Parkland Press

Friday, November 22, 2019
PRESS PHOTOS BY SUSAN BRYANTDave Mariano, district leader with Petco Foundation, awarded Donna Dougherty, of The Sanctuary at Haafsville events and fundraising team, Sept. 14 with a large copy of the $50,000 grant presented to the animal shelter earlier this year. PRESS PHOTOS BY SUSAN BRYANTDave Mariano, district leader with Petco Foundation, awarded Donna Dougherty, of The Sanctuary at Haafsville events and fundraising team, Sept. 14 with a large copy of the $50,000 grant presented to the animal shelter earlier this year.
Volunteers with The Sanctuary of Haafsville and Dave Mariano, district leader with Petco Foundation (third person from left in back), attended the presentation Sept. 14 at the animal shelter in Breinigsville.PRESS PHOTO BY SUSAN BRYANT Volunteers with The Sanctuary of Haafsville and Dave Mariano, district leader with Petco Foundation (third person from left in back), attended the presentation Sept. 14 at the animal shelter in Breinigsville.PRESS PHOTO BY SUSAN BRYANT
PRESS PHOTO COURTESY THE SANCTUARY AT HAAFSVILLETeddy is happy with and loved by his new family after he was rescued by The Sanctuary of Haafsville. PRESS PHOTO COURTESY THE SANCTUARY AT HAAFSVILLETeddy is happy with and loved by his new family after he was rescued by The Sanctuary of Haafsville.

Petco awards local animal shelter $50,000 grant

Thursday, October 17, 2019 by Susan Bryant sbryant@tnonline.com in Local News

Volunteers with The Sanctuary at Haafsville as well as cats and dogs they care for, and area residents are benefiting from a grant initiated a year ago by founder Liz Jones.

Dave Mariano, district leader with Petco Foundation, honored the animal shelter at 901 Nestle Way, Breinigsville, on Sept. 14 for how it is using a $50,000 grant awarded to the shelter earlier this year.

Donna Dougherty, with The Sanctuary events and fundraising team, addressed the audience.

“As you know we are a volunteer animal care organization, so the money that is donated goes directly to animal care,” she explained. “The grant was designed to expand our reach in three ways.

“One way was to provide us with the money to do extreme medical care when needed. The second way was to help low-income people keep their animals in their home.”

Dougherty said the third purpose of the grant is to help them trap, neuter and return community cats, formerly called feral cats back into the wild.

“Grant usage to date includes 200-plus community cats in unserved trap, neuter and return areas that have been spayed or neutered,” she stated. “Community cats, when their population is controlled, are a benefit to society because they help control the rodent population. Volunteers then feed the colonies and oversee their welfare.”

Dougherty said 70-plus low-income families have had their pets spayed or neutered, which allows them to qualify to use local animal food banks.

“Extreme medical care has been provided for seriously injured animals,” she stated.

“One example is Teddy, who was abused. His eyes ruptured and were removed. He healed in foster care. He needed a special “head halo” to keep from crashing into walls.”

Dougherty said none of them would be making a difference without this initiative Liz Jones started.

Mariano said he was there on behalf of Petco to recognize the lifesav- ing work of The Sanctuary at Haafsville.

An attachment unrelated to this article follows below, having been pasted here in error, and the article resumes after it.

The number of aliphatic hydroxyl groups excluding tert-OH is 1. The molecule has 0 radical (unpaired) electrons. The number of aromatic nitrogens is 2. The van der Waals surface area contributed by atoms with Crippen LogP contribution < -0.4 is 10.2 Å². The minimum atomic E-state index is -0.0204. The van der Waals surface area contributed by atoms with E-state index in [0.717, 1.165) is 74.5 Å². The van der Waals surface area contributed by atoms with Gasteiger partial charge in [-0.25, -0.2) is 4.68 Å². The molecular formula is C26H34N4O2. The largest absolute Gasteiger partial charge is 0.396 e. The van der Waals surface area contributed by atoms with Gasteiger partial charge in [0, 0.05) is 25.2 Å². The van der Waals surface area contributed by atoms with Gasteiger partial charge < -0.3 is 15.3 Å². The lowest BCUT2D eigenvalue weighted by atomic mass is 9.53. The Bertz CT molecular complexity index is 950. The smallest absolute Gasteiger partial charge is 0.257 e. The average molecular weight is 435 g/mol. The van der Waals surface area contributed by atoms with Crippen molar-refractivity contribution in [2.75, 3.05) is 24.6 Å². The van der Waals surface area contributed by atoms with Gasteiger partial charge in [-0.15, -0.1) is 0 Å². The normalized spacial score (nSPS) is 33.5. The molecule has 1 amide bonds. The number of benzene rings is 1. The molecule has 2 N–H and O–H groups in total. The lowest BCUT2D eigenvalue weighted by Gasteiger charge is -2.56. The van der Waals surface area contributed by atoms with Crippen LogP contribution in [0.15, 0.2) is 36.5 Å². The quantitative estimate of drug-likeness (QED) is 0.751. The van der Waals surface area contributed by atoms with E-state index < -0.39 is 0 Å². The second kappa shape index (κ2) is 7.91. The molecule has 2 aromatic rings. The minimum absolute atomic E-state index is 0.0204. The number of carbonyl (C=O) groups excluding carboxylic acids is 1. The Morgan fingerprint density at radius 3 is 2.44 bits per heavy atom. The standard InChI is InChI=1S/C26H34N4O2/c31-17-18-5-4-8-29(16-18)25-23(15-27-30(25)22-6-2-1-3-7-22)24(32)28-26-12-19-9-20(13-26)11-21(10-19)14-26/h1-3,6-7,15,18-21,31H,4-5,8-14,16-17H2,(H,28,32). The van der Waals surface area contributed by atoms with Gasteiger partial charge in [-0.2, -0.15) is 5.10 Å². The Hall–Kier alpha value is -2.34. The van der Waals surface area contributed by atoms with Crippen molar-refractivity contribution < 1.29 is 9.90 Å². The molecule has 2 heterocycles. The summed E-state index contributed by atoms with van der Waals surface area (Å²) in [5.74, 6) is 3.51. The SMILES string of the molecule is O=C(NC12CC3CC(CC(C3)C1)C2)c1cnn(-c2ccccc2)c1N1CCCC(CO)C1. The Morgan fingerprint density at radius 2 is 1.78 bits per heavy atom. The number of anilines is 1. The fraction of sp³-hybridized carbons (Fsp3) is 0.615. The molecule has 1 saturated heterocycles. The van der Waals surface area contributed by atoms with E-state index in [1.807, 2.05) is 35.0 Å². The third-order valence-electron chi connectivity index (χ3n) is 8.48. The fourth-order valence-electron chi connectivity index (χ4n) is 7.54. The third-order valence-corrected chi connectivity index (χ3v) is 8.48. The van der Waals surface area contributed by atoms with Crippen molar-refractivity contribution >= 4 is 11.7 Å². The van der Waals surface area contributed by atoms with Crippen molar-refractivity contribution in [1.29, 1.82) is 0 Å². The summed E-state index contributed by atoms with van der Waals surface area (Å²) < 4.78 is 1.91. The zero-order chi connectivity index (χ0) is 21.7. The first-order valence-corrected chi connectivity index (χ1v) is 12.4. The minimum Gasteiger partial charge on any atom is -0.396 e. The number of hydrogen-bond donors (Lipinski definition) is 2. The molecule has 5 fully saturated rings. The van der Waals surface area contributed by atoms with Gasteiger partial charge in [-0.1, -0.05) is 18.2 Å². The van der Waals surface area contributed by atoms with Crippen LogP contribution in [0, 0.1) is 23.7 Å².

“First of all the presence here of all the volunteers is just amazing,” he stated. “Thank you for all your life saving work.”

Mariano said the Petco Foundation collects donations at the registers in all their stores.

“When a customer makes a donation, that donation is combined with millions of others across the country, enabling us to help organizations that truly represent the best in life saving efforts and things that we are able to accomplish,” he stated. “So with that, we are super proud today to recognize your life saving efforts with a life saving grant of $50,000 to The Sanctuary at Haafsville.”

“Thank you very much for all your life saving efforts,” he added.

Martha Kahan, president of No Nonsense Neutering, Allentown, also spoke at the presentation about her organization’s mission and the grant.

She said one of their main purposes is to provide affordable spay and neutering for cats and dogs.

Kahan said over the last three years No Nonsense Neutering has gone to the food banks and offered free spaying and neutering for cats and dogs, so the families could get free food from the animal food banks.

“The goal for all of us is to keep these animals in their homes rather than turn them over because they (families) can’t feed them,” she stated. “To date we have done 20 food bank cats and dogs.”

She said the second feature of No Nonsense Neutering mission is to work with partners, like The Sanctuary.

“It is rescues and shelters who need to make sure the animals they adopt are fixed and vaccinated,” Kahan added. “The Sanctuary at Haafsville has been with us since 2010.”

Kahan said the third feature of their mission statement is community cats, which are in every community.

“Communities are struggling because we need to come up with a way to be kind, but they (community cats) need to be fixed and vaccinated,” Kahan said. “It is because of you we can do the community cats that we are doing.”

“When this grant was written a year ago, Liz Jones, who wrote the grant called me and said, ‘How can we most use this grant in the areas other than for medical needs here at the Sanctuary,’” Kahan stated.

“We identified the Zip codes in the City of Allentown for feral cats.”

She said there was a great need in these areas and very little was being done.

The folks were struggling with feral cats in these areas, Kahan stated.

“The Sanctuary has set the pace here (with trap, neuter and release), so you need to be recognized for what you are doing,” Kahan stated. “Thank you so much.”